Shakeup at Virginia’s Massive Resistance-linked scholarship fund concerns advocates

Civil rights advocates and elected officials are worried about the future of Virginia’s Brown v. Board Scholarship Committee. The legislatively-created body had been expanded to support the children of those impacted by Massive Resistance-era school closures, but changes in membership and funding issues are raising eyebrows.

In the 1950s and 60s, instead of complying with a court order to integrate schools, many Virginia public schools shut down instead of allowing Black students in. And about 50 years later, the state’s legislature approved the creation of a scholarship fund, run by elected officials and citizen members, to support those impacted.

When the scholarship started in 2004, it served about 30 or more students, but as time passed that number dwindled as those directly impacted by Massive Resistance aged out. It only supported two students during the 2022-2023 school years. The legislature voted unanimously to expand eligibility to the descendants of those impacted last year.

But at a meeting of the committee in December, Hampton-area Senator Mamie Locke noted someone was missing from the committee: Joan Johns Cobbs, the sister of one of the plaintiffs in the lawsuits that led to Brown vs. Board.

“Why she was not reappointed is beyond me, it just baffles me,” Locke told Radio IQ. Locke said Cobbs’ presence on the committee helped keep the continuity of the body’s mission.

In an email, Governor Youngkin spokesman Christian Martinez said Cobbs had left the state and was no longer eligible for membership, but in a phone call Cobbs said she has long held dual residency in New Jersey and Virginia and that was never an issue with her appointment before.

Cobbs admitted her term had expired and wasn’t surprised when she wasn’t reappointed, but she said she would like to return to the committee if asked. Absent a request from Youngkin, however, she hopes the committee continues to support the children of those impacted by Massive Resistance.

“I just hope the money is extended to continue the scholarships in the future,” Cobbs said. “I think it has benefited and made some of those students who missed their own education, made them happier by the fact that their children could benefit from it.”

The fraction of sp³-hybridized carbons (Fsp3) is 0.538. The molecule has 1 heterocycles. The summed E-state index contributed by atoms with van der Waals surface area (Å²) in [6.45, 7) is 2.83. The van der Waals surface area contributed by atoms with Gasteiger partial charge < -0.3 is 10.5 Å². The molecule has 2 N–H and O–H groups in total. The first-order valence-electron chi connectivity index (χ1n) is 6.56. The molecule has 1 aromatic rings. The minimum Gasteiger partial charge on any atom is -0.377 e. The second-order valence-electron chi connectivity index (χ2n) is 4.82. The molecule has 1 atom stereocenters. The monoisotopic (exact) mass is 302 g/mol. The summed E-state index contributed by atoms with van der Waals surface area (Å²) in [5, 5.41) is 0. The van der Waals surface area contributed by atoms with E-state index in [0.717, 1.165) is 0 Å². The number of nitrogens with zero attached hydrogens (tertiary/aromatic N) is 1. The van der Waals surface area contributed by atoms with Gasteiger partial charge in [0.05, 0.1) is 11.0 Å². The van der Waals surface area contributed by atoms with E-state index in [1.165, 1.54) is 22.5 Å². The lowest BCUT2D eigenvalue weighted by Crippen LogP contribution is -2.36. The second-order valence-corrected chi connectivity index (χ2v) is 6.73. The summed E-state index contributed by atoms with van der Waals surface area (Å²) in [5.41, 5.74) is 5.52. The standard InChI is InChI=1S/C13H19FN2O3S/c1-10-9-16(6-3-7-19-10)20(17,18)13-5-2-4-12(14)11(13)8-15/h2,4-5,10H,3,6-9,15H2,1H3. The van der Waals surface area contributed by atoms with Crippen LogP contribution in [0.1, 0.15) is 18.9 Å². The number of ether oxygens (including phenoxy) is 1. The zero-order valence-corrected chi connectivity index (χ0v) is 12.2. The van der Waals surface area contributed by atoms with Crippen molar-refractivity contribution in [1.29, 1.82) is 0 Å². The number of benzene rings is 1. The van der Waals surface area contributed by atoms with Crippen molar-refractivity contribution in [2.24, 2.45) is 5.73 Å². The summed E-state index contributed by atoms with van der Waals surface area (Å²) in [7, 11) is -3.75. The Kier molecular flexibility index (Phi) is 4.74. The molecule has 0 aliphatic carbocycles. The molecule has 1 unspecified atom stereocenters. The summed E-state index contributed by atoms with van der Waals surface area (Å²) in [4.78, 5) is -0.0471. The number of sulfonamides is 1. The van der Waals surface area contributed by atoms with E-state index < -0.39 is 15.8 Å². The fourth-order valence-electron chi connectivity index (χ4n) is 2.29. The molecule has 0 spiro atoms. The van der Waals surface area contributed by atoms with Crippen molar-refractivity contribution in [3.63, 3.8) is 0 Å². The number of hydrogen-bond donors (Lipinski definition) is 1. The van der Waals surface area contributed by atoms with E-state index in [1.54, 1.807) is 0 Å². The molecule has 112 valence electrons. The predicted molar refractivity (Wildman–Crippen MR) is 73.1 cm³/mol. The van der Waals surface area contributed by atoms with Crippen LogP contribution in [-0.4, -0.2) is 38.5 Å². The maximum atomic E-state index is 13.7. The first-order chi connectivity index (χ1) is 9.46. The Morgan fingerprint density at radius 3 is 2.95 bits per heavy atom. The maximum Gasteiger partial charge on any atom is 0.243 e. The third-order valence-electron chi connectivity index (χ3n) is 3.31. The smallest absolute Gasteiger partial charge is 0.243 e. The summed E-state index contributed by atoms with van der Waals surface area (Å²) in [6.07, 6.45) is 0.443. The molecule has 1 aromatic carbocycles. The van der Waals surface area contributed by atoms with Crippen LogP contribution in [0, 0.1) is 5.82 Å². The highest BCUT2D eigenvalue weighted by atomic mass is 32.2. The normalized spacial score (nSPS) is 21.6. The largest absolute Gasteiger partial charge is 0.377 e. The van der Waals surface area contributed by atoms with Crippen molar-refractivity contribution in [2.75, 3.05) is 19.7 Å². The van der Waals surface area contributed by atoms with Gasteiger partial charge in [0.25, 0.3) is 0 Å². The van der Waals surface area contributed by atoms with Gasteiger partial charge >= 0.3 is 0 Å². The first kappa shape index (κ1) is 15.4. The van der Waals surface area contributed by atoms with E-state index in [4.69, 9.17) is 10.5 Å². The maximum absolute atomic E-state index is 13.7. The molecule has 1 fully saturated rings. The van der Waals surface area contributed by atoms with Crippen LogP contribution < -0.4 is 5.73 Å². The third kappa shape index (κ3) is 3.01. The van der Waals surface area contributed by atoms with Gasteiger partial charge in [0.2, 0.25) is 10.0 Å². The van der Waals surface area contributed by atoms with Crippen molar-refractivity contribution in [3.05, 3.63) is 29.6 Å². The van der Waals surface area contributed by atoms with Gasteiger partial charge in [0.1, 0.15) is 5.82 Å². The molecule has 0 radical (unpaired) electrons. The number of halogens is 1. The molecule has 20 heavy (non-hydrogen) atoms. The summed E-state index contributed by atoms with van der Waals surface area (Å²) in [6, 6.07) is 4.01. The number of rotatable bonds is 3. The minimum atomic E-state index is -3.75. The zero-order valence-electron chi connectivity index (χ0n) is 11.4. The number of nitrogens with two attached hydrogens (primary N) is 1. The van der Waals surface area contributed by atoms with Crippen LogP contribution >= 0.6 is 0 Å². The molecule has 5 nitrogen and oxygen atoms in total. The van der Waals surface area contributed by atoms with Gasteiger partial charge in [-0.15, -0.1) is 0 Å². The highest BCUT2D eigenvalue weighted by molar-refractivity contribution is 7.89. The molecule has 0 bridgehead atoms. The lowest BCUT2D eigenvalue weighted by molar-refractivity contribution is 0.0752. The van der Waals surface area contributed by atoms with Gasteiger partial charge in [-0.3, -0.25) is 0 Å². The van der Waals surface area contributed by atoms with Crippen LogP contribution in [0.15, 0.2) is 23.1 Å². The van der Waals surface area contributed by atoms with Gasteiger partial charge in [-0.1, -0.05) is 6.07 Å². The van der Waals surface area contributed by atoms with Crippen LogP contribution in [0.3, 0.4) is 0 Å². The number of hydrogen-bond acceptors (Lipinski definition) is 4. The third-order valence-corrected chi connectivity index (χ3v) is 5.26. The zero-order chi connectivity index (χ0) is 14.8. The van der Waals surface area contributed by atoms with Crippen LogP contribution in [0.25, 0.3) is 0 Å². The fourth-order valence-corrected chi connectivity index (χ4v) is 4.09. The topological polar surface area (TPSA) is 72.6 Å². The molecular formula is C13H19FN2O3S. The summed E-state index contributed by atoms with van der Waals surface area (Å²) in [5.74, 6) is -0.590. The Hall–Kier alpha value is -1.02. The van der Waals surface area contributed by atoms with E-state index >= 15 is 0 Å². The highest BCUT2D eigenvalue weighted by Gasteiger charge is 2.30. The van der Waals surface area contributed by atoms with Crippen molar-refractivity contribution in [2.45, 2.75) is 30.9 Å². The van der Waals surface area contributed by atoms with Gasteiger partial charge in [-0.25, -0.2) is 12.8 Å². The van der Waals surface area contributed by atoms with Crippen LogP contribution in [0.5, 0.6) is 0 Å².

In a follow up request for clarification on Cobbs’ lack of reappointment, Martinez said, “Governor Youngkin is grateful for Joan Johns Cobbs’ service and dedication to the Commonwealth since 2015.”

But money in the fund may soon run out – the committee has just over $900,000 left in its reserves. Requests for federal funds, supported by Senators Mark Warner and Tim Kaine, are in the U.S. Senate budget, but are uncertain in a GOP-controlled House.

Still, those involved in the scholarship hope a $5 million funding proposal will be part of the state’s budget negotiations in the coming months.

Among those still fighting is Prince Edward County resident and former Journalist Ken Woodley who’s written extensively about the impacts from Massive Resistance in his hometown. Woodley helped the scholarship get off the ground 20 years ago and he said he wrote a grant for the federal funding now hanging in limbo. He also noted he was unable to find new funds for the program in Youngkin’s proposed budget released last week.

In the meantime, he reached out directly to the House Majority Leader Terry Kilgore for state money.

Attempts to reach Kilgore’s office were not returned, but Woodley said he received assurance from Kilgore directly in the last two weeks that the funding request would make it in the state’s biennial budget before the end of the 2024 session.

“I think it’s crucial the General Assembly approve the $5 million budget amendment that Kilgore will bring forward,” Woodley said, calling the funding a moral obligation. “The state expanded the program, so they need to fund the scholarship to make sure that expanded goal can be met.”

In a statement, Youngkin’s office said the governor would review any proposal when it comes to his desk.

As for Cobbs’ absence from the committee, he said he was disappointed by the move, but he had confidence in newer appointees. Among them is Cameron Patterson from Farmville’s Robert Russa Moton Museum, which focuses on the state’s fight over integration. He was the pick to replace Cobbs, according to Younkin’s office.

“I can’t think of a reason why the Governor would ‘kick her off,’ but I certainly wish she’d been on there,” he said, before suggesting whoever remains on the board will have the power to make the body “as strong as it wants to be.”

In a brief interview following the December committee meeting, Youngkin appointee Barbara Inman, who is Vice President of Hampton University’s student services department, said she hadn’t heard anything from the governor about his priorities for the committee, but she was optimistic about its future success.

“The expansion [of eligibility] is wonderful, so I’m looking forward to the scholarship assisting those seeking higher education for those who are interested,” she said.

This report, provided by Virginia Public Radio, was made possible with support from the Virginia Education Association.

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